The Malta Independent 22 February 2020, Saturday

TMID Editorial: Corinthia deal - A travesty involving public land

Monday, 14 January 2019, 10:50 Last update: about 2 years ago

Computer generated images showing the size of the proposed Corinthia project as St George’s Bay, Paceville, show how this project, along with the neighbouring one by db Group, will completely obliterate the peninsula’s skyline.

The images, broadcast on last week’s edition of Xtra on TVM, are shocking not only because of the sheer size of the buildings but also because some of Corinthia’s towering buildings will start right at the water’s edge.

The artistic impressions, which show how the project will look from both St George’s Bay and Pembroke, clearly show that the project is simply too large in scale, and will swallow the entire area. What’s worse is that the impressions did not include the db tower and hotel, meaning they do not show the entire extent of the visual impact that the projects will have on the surroundings once ready.

Together, the two projects will completely change the area, and not for the better.

And all this has to be seen in the context of a missing Paceville Master Plan. It is utterly shameful that such mega projects are being green lighted at a time when there is no such Master Plan.

The document was prepared specifically to deal with a number of planned high rise buildings in the area. But it was flawed and had to be scrapped, and a new Master Plan had to be drafted. Several months later, that document has still not materialised, yet the planning applications and government land sales keep going unabated.

We are not talking here about some minor project – perhaps a two-storey house, or a seafront restaurant. We are speaking about two massive developments which include high rise structures and which will completely alter the aesthetics of the area.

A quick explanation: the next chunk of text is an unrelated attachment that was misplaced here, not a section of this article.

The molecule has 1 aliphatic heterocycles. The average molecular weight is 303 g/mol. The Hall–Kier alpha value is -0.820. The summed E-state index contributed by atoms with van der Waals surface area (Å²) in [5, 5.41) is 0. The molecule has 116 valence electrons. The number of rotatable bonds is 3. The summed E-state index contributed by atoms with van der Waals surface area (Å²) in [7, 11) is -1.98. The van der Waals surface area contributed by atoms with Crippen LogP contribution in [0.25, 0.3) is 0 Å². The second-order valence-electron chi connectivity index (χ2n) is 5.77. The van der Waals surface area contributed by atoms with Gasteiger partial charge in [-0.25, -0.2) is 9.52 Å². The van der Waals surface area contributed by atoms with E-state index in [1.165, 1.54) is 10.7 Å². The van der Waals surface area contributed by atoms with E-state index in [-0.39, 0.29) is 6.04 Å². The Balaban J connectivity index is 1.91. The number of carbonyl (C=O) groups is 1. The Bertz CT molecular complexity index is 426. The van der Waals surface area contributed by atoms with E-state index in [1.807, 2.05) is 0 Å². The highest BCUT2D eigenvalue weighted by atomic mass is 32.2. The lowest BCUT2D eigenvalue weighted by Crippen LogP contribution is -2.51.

The government needs to be courageous enough to halt all projects until a Master Plan is devised – and that process must be speeded up, though not at the cost of quality.

Other worrying factors emerged during the programme. One clause from the proposed agreement states that the Corinthia Group will have the right to sell parts of the property to third parties without needing prior approval from the government.

So what we have is a situation where IHI obtains public land at a drastically discounted price, uses it not only for tourism purposes - as it was originally intended - but also for real estate:  the money maker. On top of that, it will reserve the right to sell off parts of the land to third parties, presumably at proper market price, hence at a massive profit.

This is effectively opening up the deal to land speculation.

It is already bad enough that public land is pittance – the site was undervalued and the price was further slashed by over €70 million.

It is already bad enough that land that was originally rented out for tourism projects – to boost Malta’s growing tourism industry – has now had its conditions changed to allow for real estate development.

But the fact that a private group is buying public land – our land – on the cheap, and is being given the permission to sell it to other private groups at market value is beyond scandalous. 

Fortunately, only a draft agreement exists so far, and the government is still in time to stop this travesty and use public land more wisely.

  • don't miss